Sewer South— The bids for the Sewer South project which will extend sewer lines from Exit 1 & 2 along I-85 came in significantly higher than expected. The original expected cost was $5.2 million in 2018 when the US Department of Commerce awarded the project a $3.7 million grant and the SC Rural Infrastructure Authority added another $977K.
Cost was expected to rise significantly with the current rate of inflation and a more recent engineering estimate had estimated the cost of the project near $8 million.
I attended the project’s pre-bid meeting in Fair Play in which 5 firms showed interest in bidding the project. However, only 2 firms submitted bids and unfortunately the lowest bidder came in at $12.3 million.
The current rate of inflation and the injection (printing) of money surely had a major impact on the bids being over budget. Also, many firms, with the influx of federal cash, have much more work than they can handle. This may have led to the two bidders throwing out outrageous numbers due to just not caring whether they landed the bid or not. Anyone involved in the residential or commercial construction industry would be familiar with this scenario over the past several months. Either way, the slow development of this project has led to the dramatic increase in cost.
The project has encountered several roadblocks along the way, but I’m of the belief that much of the foot dragging has been intentional. If you follow county politics, you know that sewer service in this county is a political quagmire. Sewer equals development, and whoever controls where the sewer system goes controls the development. So, in a nutshell, whoever controls sewer is the most powerful entity in the county.
The “turf war” between the cities that make up the OJRSA and their struggle for power and control has come at the detriment of the citizens of Oconee County.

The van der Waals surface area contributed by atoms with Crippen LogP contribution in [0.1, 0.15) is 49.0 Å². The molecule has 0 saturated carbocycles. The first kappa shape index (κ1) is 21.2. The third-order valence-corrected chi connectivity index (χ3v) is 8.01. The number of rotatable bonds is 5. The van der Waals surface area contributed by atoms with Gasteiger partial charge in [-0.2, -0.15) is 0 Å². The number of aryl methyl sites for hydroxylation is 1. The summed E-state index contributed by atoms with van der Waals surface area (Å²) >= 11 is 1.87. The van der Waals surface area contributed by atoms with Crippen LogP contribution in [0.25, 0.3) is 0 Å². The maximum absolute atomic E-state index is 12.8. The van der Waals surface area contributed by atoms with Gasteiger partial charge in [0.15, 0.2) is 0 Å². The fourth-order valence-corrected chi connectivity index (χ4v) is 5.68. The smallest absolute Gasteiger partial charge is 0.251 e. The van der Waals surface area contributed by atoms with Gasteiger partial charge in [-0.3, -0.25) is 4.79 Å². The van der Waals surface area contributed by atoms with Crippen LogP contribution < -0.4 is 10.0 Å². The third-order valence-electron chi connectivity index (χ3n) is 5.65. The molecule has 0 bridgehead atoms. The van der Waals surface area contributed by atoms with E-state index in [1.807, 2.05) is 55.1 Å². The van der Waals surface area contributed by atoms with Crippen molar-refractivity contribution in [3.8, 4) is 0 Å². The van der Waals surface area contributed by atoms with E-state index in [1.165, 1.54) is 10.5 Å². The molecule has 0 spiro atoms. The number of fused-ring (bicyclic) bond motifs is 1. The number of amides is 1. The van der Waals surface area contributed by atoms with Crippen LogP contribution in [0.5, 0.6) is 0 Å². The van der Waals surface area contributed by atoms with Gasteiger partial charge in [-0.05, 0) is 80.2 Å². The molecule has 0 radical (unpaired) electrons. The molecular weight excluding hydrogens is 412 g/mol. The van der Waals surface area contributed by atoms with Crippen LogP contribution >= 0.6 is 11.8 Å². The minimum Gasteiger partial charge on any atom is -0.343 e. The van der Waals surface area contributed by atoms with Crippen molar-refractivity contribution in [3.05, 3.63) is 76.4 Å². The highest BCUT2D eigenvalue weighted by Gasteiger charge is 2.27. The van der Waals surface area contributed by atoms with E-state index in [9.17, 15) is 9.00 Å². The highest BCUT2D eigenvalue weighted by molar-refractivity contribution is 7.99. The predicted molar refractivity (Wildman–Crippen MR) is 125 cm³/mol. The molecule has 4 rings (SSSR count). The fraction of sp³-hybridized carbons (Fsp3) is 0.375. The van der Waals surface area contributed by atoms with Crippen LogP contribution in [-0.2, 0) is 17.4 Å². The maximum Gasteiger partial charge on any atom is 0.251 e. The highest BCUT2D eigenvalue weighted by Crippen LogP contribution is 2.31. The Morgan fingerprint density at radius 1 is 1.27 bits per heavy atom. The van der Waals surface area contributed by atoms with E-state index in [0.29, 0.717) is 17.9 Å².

There are some who would like for our county to become a boutique, bedroom, and retirement community. However, what we need is a diverse economy and well paying jobs, or else our children and grandchildren will not be able to afford to remain in Oconee County.
In order to diversify our economy, we must build out our infrastructure. Sewer is therefore a major piece of it.
The county must not put all of our eggs in one basket and we must be willing to sever some longstanding political relationships. I’m of the belief that the county needs to begin to separate ourselves from the toxic OJRSA relationship. I recently had a commercial developer tell me that his firm was hesitant to invest in Oconee County due to the dysfunction of the OJRSA and the member cities (they all recently sued each other).
A potential opportunity for sewer expansion, and an opportunity to cut the stranglehold the OJRSA has on this county recently presented itself. Last spring, Anderson County approached Oconee County on the possibility of a partnership between the two counties to construct a new joint sewer plant near I-85.
Preliminary talks had Anderson County covering 60% of the cost and Oconee covering 40%. Additionally there was a possibility to receive $10 million (20% of the projects cost) of ARPA money that the state had earmarked for sewer projects. In order to have an opportunity to receive the ARPA money, the counties needed to agree to a Memorandum Of Understanding (MOU) prior to September 1st, 2022. This MOU in no way would have finalized the deal or commit the county to the project. Rather, it was a formal agreement between the counties to begin negotiations on the project.